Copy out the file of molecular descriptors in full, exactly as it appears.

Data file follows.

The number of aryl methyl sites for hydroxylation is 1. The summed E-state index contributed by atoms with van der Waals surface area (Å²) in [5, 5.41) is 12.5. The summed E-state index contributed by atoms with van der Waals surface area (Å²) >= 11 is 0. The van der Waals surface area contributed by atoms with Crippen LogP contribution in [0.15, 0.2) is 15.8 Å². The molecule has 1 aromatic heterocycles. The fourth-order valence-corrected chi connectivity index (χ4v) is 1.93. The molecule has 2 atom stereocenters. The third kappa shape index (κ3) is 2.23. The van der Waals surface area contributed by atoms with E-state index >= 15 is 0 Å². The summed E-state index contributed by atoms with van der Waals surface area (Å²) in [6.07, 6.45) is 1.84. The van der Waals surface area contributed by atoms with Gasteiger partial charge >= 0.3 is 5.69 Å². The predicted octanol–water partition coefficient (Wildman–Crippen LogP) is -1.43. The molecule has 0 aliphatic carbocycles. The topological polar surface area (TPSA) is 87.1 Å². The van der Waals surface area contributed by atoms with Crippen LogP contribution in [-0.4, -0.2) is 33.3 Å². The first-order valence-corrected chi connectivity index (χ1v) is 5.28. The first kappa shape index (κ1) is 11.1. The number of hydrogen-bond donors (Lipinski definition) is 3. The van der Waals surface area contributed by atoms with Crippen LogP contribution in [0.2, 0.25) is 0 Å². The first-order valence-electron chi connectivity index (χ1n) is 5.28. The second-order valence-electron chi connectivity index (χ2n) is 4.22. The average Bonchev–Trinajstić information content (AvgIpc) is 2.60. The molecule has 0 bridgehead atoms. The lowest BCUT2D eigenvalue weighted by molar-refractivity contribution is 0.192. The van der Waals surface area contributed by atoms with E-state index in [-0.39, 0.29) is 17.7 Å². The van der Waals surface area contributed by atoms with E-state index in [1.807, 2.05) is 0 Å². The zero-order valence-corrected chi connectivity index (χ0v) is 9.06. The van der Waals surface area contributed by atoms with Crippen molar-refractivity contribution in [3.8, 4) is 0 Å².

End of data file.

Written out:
The number of aryl methyl sites for hydroxylation is 1. The summed E-state index contributed by atoms with van der Waals surface area (Å²) in [5, 5.41) is 12.5. The summed E-state index contributed by atoms with van der Waals surface area (Å²) >= 11 is 0. The van der Waals surface area contributed by atoms with Crippen LogP contribution in [0.15, 0.2) is 15.8 Å². The molecule has 1 aromatic heterocycles. The fourth-order valence-corrected chi connectivity index (χ4v) is 1.93. The molecule has 2 atom stereocenters. The third kappa shape index (κ3) is 2.23. The van der Waals surface area contributed by atoms with E-state index >= 15 is 0 Å². The summed E-state index contributed by atoms with van der Waals surface area (Å²) in [6.07, 6.45) is 1.84. The van der Waals surface area contributed by atoms with Gasteiger partial charge >= 0.3 is 5.69 Å². The predicted octanol–water partition coefficient (Wildman–Crippen LogP) is -1.43. The molecule has 0 aliphatic carbocycles. The topological polar surface area (TPSA) is 87.1 Å². The van der Waals surface area contributed by atoms with Crippen LogP contribution in [-0.4, -0.2) is 33.3 Å². The first-order valence-corrected chi connectivity index (χ1v) is 5.28. The first kappa shape index (κ1) is 11.1. The number of hydrogen-bond donors (Lipinski definition) is 3. The van der Waals surface area contributed by atoms with Crippen LogP contribution in [0.2, 0.25) is 0 Å². The first-order valence-electron chi connectivity index (χ1n) is 5.28. The second-order valence-electron chi connectivity index (χ2n) is 4.22. The average Bonchev–Trinajstić information content (AvgIpc) is 2.60. The molecule has 0 bridgehead atoms. The lowest BCUT2D eigenvalue weighted by molar-refractivity contribution is 0.192. The van der Waals surface area contributed by atoms with E-state index in [-0.39, 0.29) is 17.7 Å². The van der Waals surface area contributed by atoms with E-state index in [1.807, 2.05) is 0 Å². The zero-order valence-corrected chi connectivity index (χ0v) is 9.06. The van der Waals surface area contributed by atoms with Crippen molar-refractivity contribution in [3.8, 4) is 0 Å².